Healdsburg enlists former Army captain to help boost affordable housing units, reduce homelessness
As Stephen Sotomayor races from one workday commitment to the next, he tries to recall his military training, and a mentor’s words about how haste and getting caught up in the heat of a moment can lead to flawed decisions.
Healdsburg’s new housing administrator traded in his Army uniform more than a decade ago for civilian work clothes — a light gray suit with a crisp blue, open-collared shirt on a midweek morning last week. But the guidance offered years ago by a commanding general just before Sotomayor’s deployment to Iraq with the 1st Armored Division remains with him today.
“He told his junior officers, ‘Do not rush into failure. You’re going to be in a time where there’s a lot of pressure coming on you,’ ” Sotomayor said, recalling the advice of Gen. Martin Dempsey, who went on to become a four-star general and later served four years as chairman of the Joint Chiefs of Staff under President Obama. “You’ve got to filter out the noise and look at the heart of the issue. To take a step back and make sure you get there.”
In Iraq, Sotomayor, who left the Army as a captain, served a 15-month tour in the early days of Saddam Hussein’s overthrow.
Now 40, the Los Angeles County native is digging into his demanding job as Healdsburg’s housing chief, responsible for preserving the Wine Country city’s dwindling number of available affordable units and building more for its current and future workforce.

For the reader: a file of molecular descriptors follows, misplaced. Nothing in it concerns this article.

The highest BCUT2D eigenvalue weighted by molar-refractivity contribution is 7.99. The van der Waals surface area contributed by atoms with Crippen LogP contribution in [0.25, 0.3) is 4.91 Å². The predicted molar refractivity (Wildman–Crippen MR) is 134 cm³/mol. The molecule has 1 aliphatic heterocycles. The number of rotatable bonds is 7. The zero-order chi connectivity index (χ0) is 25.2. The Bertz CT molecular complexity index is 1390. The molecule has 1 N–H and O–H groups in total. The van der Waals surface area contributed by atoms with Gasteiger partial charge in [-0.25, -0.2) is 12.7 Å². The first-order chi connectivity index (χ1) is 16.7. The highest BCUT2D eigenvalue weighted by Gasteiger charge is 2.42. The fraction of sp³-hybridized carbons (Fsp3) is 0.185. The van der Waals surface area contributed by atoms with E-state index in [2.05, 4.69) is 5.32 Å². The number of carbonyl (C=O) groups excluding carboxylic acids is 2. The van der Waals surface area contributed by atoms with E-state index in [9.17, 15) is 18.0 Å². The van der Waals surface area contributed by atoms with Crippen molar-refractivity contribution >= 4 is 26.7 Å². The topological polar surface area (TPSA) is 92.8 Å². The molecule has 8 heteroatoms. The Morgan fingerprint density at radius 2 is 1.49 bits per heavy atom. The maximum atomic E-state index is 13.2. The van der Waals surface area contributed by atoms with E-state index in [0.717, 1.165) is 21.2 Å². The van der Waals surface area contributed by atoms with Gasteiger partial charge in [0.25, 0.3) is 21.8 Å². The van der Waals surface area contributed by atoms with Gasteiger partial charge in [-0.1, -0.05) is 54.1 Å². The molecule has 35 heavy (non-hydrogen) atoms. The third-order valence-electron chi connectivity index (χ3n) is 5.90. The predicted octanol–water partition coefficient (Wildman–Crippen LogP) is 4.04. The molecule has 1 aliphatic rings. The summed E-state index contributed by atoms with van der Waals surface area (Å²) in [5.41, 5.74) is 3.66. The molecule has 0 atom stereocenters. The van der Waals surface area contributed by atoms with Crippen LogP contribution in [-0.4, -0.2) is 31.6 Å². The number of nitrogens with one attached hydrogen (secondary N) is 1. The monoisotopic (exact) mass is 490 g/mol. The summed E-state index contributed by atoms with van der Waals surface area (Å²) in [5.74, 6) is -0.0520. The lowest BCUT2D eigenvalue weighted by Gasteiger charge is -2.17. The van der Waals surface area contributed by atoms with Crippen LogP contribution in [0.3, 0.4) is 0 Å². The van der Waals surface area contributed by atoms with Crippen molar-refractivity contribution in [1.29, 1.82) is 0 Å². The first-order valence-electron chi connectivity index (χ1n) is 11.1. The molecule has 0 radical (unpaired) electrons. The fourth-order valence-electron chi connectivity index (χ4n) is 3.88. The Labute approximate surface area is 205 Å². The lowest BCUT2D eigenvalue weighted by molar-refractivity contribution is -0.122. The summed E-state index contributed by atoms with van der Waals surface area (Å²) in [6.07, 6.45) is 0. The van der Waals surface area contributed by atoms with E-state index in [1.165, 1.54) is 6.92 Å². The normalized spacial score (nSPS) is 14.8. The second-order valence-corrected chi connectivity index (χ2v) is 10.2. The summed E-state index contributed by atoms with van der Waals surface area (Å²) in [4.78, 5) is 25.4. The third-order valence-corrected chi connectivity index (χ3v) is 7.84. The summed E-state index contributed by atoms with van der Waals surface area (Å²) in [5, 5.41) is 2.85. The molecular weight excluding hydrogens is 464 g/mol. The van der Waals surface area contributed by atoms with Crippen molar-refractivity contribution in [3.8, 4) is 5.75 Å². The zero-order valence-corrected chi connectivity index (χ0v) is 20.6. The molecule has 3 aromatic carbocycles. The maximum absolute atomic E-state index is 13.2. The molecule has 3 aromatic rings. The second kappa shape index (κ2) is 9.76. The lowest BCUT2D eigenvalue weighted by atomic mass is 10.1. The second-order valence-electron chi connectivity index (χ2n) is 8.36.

Aside from the military, he brings to the post past experience in the public and private sectors, including housing positions that took him to Fresno and back to Los Angeles, managing larger budgets and developing policies around the challenge of homelessness.
His new job is in a much smaller city, in a one-man department. But it comes with great expectations.
In recent years, skyrocketing rents and vacancy rates hovering near zero have sucked up much of Sonoma County’s most affordable housing. Home prices for many families remain out of reach. In Healdsburg, where the median household income is about $63,000, the median home sale price is the highest in the county at $804,000, according to the Sonoma County Economic Development Board.
In more than a few instances, landlords also seeking to cash in on the market have moved to retrofit investment properties, displacing current tenants from their below-market units and hiking rents beyond what they can afford. In the past four years, two high-profile cases involved largely Latino families losing their longtime housing and housing advocates turning out in droves to demand the Healdsburg City Council act on their behalf.
Also, by voter approval in 2000, new housing construction in the city has been limited to 30 market-rate homes each year in Healdsburg, home to about 12,000 people. Affordable units are exempt from the growth restriction, and the passage of a ballot measure in 2018 could help loosen it even further, by allowing another 50 more apartments a year, targeting families of four making an annual income of up to $134,000.
Still, city officials and low-income housing advocates worry the housing gap could push out workers who act as the backbone of Healdsburg’s main economic drivers — tourism and the wine industry. If not addressed in an expedited manner, the shortage stands to thin out the rest of the workforce, affecting school enrollment and other civic mainstays.